The first stage of starting most businesses is focused on a single priority – survival.
Some 35%% of start ups don’t make it through the first 2 years. If your business has reached the 2 year milestone, this suggests you have a great product or service and have understood the basics of running a business. You’re entitled to be proud of yourself and take a deep breath.
However, you are now into the next phase of your business and instead of the single threat to your business, generally cashflow, you now face potential problems from different areas. Another 35% of businesses will fail within 5 years (see infographic below).
An often overlooked issue in my experience is business borrowing. Having established your business, in many cases, fresh capital is needed to move the business forward. This generally comes from 2 sources, bank borrowing or private equity. The former is far more common but the private equity market has been more active in the last 5 years due to the credit crunch.
Business borrowing often enables the vital capital injection to push a business forward, but inexperienced clients, without the benefit of good advice, often make some basic mistakes. These fall into 2 broad categories :-
- not negotiating with the lender
- not understanding the implications of the loan documents
Negotiating with lenders
Almost all bank loan documents are in standard form – typically, there may be the charge documents themselves and also a facility letter. It is true to say that an approach based on thinking that you can very substantially seek to negotiate the documents or remove clauses will fail and may result in the offer being withdrawn. Banks know what they are doing and most banks have very similar documents. However, there may be elements which can be negotiated or adjusted so as to make them less onerous. The skill is in knowing which elements might be negotiable. This depends on the relative bargaining positions of you and the bank, and also experience, which a commercial lawyer will have.
Many borrowers don’t even think about the possibility of negotiating – understandably they want their business to get the cash injection and as quickly as possible. However, the process of stepping back, considering your options, possible alternatives, implications which aren’t always obvious and the respective negotiating positions of you and the counterparty are all vital skills for the second phase of your business. they are in my view paramount for success.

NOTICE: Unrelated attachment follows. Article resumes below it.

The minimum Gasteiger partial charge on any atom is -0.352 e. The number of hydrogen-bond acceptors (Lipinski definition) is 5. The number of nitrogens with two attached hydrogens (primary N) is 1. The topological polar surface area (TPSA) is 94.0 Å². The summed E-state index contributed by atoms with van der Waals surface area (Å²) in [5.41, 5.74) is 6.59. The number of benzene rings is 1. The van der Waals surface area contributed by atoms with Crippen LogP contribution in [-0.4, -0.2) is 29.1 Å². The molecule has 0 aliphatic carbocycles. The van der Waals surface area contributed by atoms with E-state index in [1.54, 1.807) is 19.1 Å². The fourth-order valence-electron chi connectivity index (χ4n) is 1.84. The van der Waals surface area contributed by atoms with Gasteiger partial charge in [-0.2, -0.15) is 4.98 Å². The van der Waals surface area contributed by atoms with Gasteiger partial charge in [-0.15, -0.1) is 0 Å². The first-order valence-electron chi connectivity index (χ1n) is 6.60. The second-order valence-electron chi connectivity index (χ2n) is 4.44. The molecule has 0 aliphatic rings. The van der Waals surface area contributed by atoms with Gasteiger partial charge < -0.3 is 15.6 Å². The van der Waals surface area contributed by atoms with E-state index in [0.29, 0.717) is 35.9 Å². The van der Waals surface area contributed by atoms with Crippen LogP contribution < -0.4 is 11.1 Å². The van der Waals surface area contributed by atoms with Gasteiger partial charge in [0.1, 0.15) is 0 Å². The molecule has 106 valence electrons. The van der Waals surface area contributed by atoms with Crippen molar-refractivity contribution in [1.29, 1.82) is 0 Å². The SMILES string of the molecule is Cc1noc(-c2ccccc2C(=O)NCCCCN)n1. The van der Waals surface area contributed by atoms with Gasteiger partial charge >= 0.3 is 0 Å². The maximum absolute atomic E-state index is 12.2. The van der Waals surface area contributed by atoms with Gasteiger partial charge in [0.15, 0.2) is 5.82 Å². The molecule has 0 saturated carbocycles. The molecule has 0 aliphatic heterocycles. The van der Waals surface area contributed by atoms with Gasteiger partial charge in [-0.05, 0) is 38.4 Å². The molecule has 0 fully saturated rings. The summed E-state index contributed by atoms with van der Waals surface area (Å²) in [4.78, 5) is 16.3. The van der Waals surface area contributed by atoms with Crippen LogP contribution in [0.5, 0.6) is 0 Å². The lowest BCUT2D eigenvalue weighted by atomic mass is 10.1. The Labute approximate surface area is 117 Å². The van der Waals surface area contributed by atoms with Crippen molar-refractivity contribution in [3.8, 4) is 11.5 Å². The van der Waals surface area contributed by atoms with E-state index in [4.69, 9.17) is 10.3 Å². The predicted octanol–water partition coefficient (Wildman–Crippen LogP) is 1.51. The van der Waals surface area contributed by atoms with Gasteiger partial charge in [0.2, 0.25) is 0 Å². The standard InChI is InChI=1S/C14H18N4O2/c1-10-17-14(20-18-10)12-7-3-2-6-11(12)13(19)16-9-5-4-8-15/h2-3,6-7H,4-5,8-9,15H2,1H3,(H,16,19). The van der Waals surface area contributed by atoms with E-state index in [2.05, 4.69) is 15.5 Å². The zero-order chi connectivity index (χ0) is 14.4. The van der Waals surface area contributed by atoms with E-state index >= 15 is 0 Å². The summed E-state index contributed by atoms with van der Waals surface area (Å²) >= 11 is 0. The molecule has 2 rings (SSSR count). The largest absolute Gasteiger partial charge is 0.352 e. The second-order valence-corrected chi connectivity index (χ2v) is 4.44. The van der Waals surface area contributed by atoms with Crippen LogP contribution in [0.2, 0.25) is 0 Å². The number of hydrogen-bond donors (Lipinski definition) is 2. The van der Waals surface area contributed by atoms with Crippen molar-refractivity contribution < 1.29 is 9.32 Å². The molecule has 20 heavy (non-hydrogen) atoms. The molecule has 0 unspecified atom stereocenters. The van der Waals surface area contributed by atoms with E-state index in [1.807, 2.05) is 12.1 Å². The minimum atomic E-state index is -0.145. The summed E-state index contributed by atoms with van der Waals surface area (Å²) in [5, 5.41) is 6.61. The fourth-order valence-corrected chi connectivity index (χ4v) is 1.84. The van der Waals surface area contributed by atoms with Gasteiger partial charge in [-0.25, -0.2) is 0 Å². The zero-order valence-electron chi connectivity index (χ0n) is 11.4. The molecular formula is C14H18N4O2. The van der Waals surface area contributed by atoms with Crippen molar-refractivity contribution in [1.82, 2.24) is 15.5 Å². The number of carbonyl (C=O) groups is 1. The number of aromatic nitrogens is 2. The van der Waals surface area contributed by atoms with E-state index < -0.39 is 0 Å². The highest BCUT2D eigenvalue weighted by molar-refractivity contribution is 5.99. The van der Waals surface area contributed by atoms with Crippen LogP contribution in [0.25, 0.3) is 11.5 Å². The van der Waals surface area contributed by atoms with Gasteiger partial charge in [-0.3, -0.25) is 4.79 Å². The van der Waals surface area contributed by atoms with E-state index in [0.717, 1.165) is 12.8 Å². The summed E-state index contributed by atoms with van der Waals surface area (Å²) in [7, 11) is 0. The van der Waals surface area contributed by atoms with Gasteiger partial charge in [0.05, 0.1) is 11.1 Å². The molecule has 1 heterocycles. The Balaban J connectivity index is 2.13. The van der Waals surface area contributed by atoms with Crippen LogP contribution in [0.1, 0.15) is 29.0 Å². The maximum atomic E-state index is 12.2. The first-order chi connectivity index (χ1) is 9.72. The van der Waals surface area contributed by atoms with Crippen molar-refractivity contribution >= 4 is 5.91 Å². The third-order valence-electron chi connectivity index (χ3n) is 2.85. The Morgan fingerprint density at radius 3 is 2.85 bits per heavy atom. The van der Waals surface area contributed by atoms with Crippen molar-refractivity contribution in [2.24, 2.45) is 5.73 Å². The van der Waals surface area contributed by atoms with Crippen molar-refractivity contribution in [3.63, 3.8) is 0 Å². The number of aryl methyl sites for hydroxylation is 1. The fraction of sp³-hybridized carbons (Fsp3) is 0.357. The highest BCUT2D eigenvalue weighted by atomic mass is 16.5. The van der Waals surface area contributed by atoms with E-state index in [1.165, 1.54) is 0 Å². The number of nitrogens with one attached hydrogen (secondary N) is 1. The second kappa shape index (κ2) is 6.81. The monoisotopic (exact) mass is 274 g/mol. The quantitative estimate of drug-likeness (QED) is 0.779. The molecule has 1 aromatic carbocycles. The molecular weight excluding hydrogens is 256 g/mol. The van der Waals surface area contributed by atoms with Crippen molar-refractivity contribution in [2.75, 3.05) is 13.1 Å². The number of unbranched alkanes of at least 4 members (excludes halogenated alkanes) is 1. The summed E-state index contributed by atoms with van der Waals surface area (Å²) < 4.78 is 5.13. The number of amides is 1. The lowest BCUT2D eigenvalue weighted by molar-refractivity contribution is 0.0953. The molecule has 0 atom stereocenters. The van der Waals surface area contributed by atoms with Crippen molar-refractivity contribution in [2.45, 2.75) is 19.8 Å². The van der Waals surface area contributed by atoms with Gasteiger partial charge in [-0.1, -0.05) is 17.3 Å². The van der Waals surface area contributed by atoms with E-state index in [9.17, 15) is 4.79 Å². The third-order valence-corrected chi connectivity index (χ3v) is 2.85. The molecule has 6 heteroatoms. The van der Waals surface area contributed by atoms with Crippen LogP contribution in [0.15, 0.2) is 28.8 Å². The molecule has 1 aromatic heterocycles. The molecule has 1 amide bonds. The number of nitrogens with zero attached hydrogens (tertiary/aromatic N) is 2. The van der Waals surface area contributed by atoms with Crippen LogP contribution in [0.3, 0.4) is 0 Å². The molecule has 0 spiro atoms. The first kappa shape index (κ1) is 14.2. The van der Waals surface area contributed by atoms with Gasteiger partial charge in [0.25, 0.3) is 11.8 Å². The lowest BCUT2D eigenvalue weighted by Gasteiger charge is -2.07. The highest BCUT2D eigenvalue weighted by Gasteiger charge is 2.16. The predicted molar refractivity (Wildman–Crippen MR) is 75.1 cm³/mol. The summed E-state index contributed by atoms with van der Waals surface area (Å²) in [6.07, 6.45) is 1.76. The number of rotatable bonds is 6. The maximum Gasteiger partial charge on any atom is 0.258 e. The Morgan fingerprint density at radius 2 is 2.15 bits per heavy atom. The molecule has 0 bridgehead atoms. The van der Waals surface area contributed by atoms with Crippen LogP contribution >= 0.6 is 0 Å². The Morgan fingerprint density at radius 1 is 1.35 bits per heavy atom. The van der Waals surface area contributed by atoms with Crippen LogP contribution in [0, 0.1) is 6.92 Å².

Understanding the implications of the loan document and the business risks
The issue of ensuring you understand the technicalities of any loan agreement offers a useful reminder of the importance of this exercise for all contracts for your business. It’s a vital aspect of avoiding problems and spotting opportunities.
Loan agreements will typically involve a number of clauses which have very important implications. The types of clauses can include :-
- material adverse change clauses
- financial undertakings generally
- default and potential Default
- representations and warranties
It is not only important to understand loan documents and contracts generally but to keep the terms in mind whilst the agreement remains in place. A very common mistake with loan agreements is to simply forget about them after they have been signed and money released. Many businesses end up defaulting due to having forgotten about non-obvious events of default or breaches of undertakings or warranties. I always strongly recommend that clients refresh and review all contracts every 6 months to a year at most, especially as the types of clauses in bank loan agreements are drafted in such a way as to give the bank stringent powers based on issues which, on a proportional basis, seem completely unfair and disproportionate.
Example – risk becomes reality
there is a highly compelling recent example of what can go wrong. As has been highly publicised, the Royal Bank of Scotland are being investigated for so-called “asset stripping” – see article in Independent here. The following quote from the article spells out exactly my points made above :
“The division handles loans classed as being risky and is understood to have the power to scrap loan deals, impose inflated interest rates and charge hefty penalties.But the report alleges that firms not necessarily in immediate financial distress were “engineered” into GRG, sometimes through small technical breaches of loan terms, such as late filing of minor financial information.”
The Independent uses careful terminology – it describes the above actions as potentially unethical but it does not say they are unlawful, and that’s the point which can easily be overlooked. When you are dealing with a bank as a business customer you don’t have the same legal protections that apply to business to consumer contracts. A minor breach of the agreement, where the contract clause classifies that breach as a major or fundamental breach, can have catastrophic consequences and undo all the hard work you have done to get your business through it’s first few difficult years.
Don’t rely on fairness in insolvency law either – it’s a very grey area in terms of administrations and insolvency and difficult to challenge. That’s a different topic.
I would be happy to advise you and your business on how to best deal with the transition from start up survivor to growing business or in relation to loan contracts or other contracts. Please do get in touch.
Haven't found what you need yet?
Why not search the whole site?